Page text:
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New Infrared Video Shows Possible Gas Cloud Lingering Above Porter Ranch

GRANADA HILLS ( — Hundreds of Porter Ranch residents remained concerned for their health Wednesday after seeing a disturbing infrared video that possibly indicates the presence of methane hovering above the community.

CBS2's Louisa Hodge reported lawyers who are suing Southern California Gas Company on behalf of the residents paid to have the video made to help prove harmful gas was lingering in the area following a six-week natural gas leak at SoCal Gas Company's Aliso Canyon storage facility near Northridge.

The leak was discovered on Oct. 23 and was reported to the county five days later.

Since then, residents have complained of an intermittent rotten-egg smell along with reporting symptoms such as nosebleeds, headaches, nausea and other issues.

According to lawyers, the infrared video was shot during the day using a Gasfinder 320 camera, which is also used by state regulators to detect methane leaks and pollution.

"It's a $100,000 camera," the attorney, R. Rex Parris said. "It's designed specifically to design the gases. And no it's not fog, it's not a cloud. It's poison gases."

The video, which was shown to hundreds of concerned residents Tuesday night, revealed what appears to be a massive cloud of gas hovering over the community.

According to a professor of Hydrocarbons at the University of Southern California, the video does possibly show methane gas, but the plume could also be a mixture of different elements or even just fog.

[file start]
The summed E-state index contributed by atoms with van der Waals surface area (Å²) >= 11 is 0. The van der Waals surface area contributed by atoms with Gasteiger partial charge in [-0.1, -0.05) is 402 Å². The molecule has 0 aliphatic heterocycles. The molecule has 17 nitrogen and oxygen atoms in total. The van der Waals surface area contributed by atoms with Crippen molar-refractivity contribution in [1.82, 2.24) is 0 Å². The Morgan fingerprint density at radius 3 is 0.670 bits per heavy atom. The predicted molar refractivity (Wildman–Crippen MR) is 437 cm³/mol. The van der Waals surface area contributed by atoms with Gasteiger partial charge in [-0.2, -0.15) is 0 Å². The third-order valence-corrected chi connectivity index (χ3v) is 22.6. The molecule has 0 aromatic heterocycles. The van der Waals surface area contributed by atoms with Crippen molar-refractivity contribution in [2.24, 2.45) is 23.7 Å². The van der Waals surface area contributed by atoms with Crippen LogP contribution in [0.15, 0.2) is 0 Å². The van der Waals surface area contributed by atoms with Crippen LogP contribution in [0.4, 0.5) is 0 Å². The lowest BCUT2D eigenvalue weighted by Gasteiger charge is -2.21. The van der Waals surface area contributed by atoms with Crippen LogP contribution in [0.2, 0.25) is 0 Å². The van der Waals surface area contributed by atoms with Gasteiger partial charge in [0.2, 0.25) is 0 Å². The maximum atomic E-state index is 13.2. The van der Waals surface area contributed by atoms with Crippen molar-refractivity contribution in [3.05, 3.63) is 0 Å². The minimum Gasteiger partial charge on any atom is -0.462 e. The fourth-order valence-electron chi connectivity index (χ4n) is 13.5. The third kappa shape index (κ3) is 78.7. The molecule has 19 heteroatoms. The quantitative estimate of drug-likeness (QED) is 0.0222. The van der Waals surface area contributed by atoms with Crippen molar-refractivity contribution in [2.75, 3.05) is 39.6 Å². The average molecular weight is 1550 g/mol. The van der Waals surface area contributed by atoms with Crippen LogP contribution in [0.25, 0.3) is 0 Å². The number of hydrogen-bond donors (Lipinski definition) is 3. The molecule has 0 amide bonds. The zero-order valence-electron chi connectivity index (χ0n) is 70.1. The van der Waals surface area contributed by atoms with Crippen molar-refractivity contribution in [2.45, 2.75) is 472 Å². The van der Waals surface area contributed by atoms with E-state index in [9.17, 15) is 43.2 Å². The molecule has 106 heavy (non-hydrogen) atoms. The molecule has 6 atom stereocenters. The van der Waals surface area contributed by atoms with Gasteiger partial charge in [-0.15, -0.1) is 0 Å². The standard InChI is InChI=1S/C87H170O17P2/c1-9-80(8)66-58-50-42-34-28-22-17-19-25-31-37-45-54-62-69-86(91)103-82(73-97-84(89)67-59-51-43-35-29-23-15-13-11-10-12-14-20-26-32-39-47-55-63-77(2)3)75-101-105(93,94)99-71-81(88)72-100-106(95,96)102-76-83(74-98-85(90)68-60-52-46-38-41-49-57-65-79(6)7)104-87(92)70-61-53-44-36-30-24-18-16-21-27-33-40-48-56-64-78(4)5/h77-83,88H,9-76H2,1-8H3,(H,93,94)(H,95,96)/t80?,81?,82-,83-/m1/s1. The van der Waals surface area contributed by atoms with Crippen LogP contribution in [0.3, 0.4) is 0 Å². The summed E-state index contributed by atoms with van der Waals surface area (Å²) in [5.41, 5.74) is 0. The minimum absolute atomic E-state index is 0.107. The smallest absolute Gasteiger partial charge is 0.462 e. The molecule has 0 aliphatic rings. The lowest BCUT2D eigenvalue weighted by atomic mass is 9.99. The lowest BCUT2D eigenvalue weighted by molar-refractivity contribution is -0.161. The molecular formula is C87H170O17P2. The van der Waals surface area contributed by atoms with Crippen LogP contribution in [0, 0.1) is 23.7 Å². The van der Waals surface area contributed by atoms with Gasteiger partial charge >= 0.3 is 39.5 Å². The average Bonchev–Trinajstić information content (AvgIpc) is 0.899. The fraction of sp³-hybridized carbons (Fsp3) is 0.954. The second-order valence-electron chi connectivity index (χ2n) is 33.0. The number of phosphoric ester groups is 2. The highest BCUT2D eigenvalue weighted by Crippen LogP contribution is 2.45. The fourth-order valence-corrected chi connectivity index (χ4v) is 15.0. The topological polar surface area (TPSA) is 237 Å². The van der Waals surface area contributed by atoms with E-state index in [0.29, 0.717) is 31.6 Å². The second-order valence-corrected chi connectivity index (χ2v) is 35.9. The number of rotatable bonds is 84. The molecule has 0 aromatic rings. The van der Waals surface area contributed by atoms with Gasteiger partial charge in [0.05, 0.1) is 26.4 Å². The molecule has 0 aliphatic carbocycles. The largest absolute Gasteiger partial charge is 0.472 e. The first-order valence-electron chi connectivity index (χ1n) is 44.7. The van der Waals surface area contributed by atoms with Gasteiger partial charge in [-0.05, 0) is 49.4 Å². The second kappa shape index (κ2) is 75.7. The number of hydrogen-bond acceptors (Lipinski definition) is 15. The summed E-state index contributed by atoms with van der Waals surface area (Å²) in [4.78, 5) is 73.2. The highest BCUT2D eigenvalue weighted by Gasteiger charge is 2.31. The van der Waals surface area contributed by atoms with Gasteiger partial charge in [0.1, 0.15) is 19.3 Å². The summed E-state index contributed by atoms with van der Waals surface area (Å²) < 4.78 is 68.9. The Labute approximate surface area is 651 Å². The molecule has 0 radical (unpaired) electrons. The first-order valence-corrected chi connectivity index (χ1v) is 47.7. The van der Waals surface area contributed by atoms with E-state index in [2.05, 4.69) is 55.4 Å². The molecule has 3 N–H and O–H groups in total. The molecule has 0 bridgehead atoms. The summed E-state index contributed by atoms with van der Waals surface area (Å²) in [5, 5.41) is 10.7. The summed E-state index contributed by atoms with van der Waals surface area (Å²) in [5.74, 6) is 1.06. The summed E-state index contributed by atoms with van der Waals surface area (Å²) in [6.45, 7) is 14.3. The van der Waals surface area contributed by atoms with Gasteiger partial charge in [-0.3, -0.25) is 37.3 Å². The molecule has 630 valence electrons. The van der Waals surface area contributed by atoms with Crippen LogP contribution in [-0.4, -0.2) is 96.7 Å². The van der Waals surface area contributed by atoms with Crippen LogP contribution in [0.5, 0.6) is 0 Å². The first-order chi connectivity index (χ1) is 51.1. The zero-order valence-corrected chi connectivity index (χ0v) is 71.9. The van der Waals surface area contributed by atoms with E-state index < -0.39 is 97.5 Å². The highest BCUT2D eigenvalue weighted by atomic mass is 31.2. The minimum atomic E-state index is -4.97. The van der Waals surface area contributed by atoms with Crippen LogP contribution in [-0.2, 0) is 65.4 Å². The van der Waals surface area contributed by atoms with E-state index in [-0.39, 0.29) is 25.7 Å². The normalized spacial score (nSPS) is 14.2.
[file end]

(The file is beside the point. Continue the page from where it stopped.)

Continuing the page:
Samples would need to be taken to confirm the contents of the air that residents are breathing to prove what substance is lingering in the atmosphere.

Meanwhile, residents feel the video confirmed their fears that the natural gas leak is contaminating their community and posing a significant health risk to residents.

Parents have formed online groups asking the Los Angeles Unified School District to find alternate locations for their children to attend school.

However, public health officials stress the leak of methane does not pose a threat because the gas dissipates outdoors and is coming from a site over a mile away from — and more than 1,200 feet higher than — homes or public areas.

On Monday, L.A. City Attorney Mike Feuer filed a lawsuit against the gas company stemming from the leak.

At 2:30 p.m., SoCal Gas Company officials plan to provide updates to residents and answer their questions.

Erin Brockovich, an environmental activist, will also speak to the community at 6:30 p.m. this evening.

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